How was the area where you were stopped marked? No parking, no standing, or no stopping? When you say that you were on the curb and sidewalk do you mean that the tires of your vehicle were up on the sidewalk? How long had you been stopped there when the officer approached your car and what were doing while stopped there?
A couple of things for you to know. First, New York City ordinances make it illegal to stop, stand, or park on the sidewalk. If your tires were on the sidewalk, you were illegally parked and that would justify a parking citation right there. See Traffic Rule 4-08(e)(3).
Second, the ordinance definitions parking, standing, and stopping all can apply even when you are still in your car. Simply arguing that you had not got out of your car may not suffice to beat the ticket. The general rules are found in Traffic Rules section 4-08(a) as follows:
(2) Stopping prohibited. When stopping is prohibited by signs or rules, no person shall stop, stand or park a vehicle, whether attended or unattended.
(3) Standing prohibited. When standing is prohibited by signs or rules, no person shall stop a vehicle, attended or unattended, except temporarily for the purpose of and while actually engaged in expeditiously receiving or discharging passengers.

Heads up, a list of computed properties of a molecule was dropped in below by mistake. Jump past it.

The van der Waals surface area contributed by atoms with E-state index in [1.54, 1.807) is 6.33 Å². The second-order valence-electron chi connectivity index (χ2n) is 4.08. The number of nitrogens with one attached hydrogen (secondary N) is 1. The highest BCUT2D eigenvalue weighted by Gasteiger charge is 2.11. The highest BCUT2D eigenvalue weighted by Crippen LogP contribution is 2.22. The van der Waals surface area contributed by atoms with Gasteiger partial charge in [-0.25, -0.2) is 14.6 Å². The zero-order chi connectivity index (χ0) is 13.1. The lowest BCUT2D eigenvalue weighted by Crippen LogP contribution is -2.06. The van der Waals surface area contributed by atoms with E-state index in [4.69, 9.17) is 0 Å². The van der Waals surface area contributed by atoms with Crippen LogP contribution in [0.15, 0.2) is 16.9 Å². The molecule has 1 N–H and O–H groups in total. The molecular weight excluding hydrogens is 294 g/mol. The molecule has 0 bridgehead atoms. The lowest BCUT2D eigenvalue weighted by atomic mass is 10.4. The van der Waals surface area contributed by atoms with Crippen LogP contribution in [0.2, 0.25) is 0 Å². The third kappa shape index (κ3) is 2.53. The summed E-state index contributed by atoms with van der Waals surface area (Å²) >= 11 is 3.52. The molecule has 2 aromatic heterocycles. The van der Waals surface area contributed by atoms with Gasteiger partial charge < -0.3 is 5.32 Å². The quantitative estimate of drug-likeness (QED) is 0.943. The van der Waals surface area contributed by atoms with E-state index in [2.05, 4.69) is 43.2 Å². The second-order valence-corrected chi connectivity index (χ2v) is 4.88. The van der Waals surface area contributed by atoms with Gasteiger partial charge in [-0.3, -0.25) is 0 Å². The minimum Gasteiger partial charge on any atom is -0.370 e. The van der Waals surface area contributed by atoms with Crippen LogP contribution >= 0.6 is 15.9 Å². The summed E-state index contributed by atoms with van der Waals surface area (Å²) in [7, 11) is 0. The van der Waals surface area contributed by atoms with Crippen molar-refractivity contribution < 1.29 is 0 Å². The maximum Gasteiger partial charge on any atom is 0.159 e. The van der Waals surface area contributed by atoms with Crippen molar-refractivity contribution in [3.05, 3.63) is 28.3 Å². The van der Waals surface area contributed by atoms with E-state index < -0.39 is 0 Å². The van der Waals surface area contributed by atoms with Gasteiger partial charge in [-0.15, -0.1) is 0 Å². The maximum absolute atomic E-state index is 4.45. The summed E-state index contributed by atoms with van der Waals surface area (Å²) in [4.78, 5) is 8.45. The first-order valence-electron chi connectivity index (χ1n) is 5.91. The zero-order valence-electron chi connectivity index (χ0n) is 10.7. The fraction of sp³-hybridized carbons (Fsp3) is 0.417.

(4) Parking prohibited. When parking is prohibited by signs or rules, no person shall stop a vehicle, attended or unattended, except temporarily for the purpose of and while expeditiously receiving or discharging passengers or loading or unloading property to or from the curb.
You can read all the parking rules here: New York Traffic Rules. The parking rules start on page 29. If you are not sure what the parking restrictions were where you were located when you were stopped, New York has a web site that will tell you what the restrictions were for each block in the city, either by using a map or by specifying the location with text. You can access that here: traffic restrictions by location.
With that information, you hopefully can figure out if the ticket is good and whether you have a basis for fighting it. Note that the officer’s demeanor is not relevant to the ticket. He doesn’t have to be nice or pleasant for the ticket to be good. Taking your keys, whether or not that was proper for the officer to do, also doesn’t have any impact on whether the parking citation is good. You’ll need to focus on whether you were in fact illegally parking, standing, or stopping as the case may be. If you weren’t, you need to figure out how to convince the court of that if you contest it.